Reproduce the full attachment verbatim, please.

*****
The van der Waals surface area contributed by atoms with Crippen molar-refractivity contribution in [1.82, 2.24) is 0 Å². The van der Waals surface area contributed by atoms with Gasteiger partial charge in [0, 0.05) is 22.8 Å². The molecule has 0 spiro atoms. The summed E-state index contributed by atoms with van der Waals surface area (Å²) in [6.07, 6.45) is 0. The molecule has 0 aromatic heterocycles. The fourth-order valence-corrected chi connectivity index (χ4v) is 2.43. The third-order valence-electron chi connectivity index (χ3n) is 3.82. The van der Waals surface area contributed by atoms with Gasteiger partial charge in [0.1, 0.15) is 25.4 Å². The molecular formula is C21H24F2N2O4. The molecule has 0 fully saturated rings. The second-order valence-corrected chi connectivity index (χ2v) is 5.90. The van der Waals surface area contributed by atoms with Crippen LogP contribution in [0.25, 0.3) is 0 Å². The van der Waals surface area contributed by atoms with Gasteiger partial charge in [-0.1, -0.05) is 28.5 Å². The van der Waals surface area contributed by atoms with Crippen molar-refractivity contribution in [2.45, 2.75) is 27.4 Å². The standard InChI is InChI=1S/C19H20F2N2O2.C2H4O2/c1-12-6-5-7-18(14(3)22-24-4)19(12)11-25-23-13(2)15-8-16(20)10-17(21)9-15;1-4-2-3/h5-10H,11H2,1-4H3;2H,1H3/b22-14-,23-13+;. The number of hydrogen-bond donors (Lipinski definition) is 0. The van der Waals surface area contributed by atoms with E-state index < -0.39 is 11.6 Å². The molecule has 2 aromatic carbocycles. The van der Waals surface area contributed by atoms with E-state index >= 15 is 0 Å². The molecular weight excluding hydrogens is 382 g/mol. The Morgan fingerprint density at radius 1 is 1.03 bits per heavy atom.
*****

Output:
The van der Waals surface area contributed by atoms with Crippen molar-refractivity contribution in [1.82, 2.24) is 0 Å². The van der Waals surface area contributed by atoms with Gasteiger partial charge in [0, 0.05) is 22.8 Å². The molecule has 0 spiro atoms. The summed E-state index contributed by atoms with van der Waals surface area (Å²) in [6.07, 6.45) is 0. The molecule has 0 aromatic heterocycles. The fourth-order valence-corrected chi connectivity index (χ4v) is 2.43. The third-order valence-electron chi connectivity index (χ3n) is 3.82. The van der Waals surface area contributed by atoms with Gasteiger partial charge in [0.1, 0.15) is 25.4 Å². The molecular formula is C21H24F2N2O4. The molecule has 0 fully saturated rings. The second-order valence-corrected chi connectivity index (χ2v) is 5.90. The van der Waals surface area contributed by atoms with Crippen LogP contribution in [0.25, 0.3) is 0 Å². The van der Waals surface area contributed by atoms with Gasteiger partial charge in [-0.1, -0.05) is 28.5 Å². The van der Waals surface area contributed by atoms with Crippen molar-refractivity contribution in [2.45, 2.75) is 27.4 Å². The standard InChI is InChI=1S/C19H20F2N2O2.C2H4O2/c1-12-6-5-7-18(14(3)22-24-4)19(12)11-25-23-13(2)15-8-16(20)10-17(21)9-15;1-4-2-3/h5-10H,11H2,1-4H3;2H,1H3/b22-14-,23-13+;. The number of hydrogen-bond donors (Lipinski definition) is 0. The van der Waals surface area contributed by atoms with E-state index < -0.39 is 11.6 Å². The molecule has 2 aromatic carbocycles. The van der Waals surface area contributed by atoms with E-state index >= 15 is 0 Å². The molecular weight excluding hydrogens is 382 g/mol. The Morgan fingerprint density at radius 1 is 1.03 bits per heavy atom.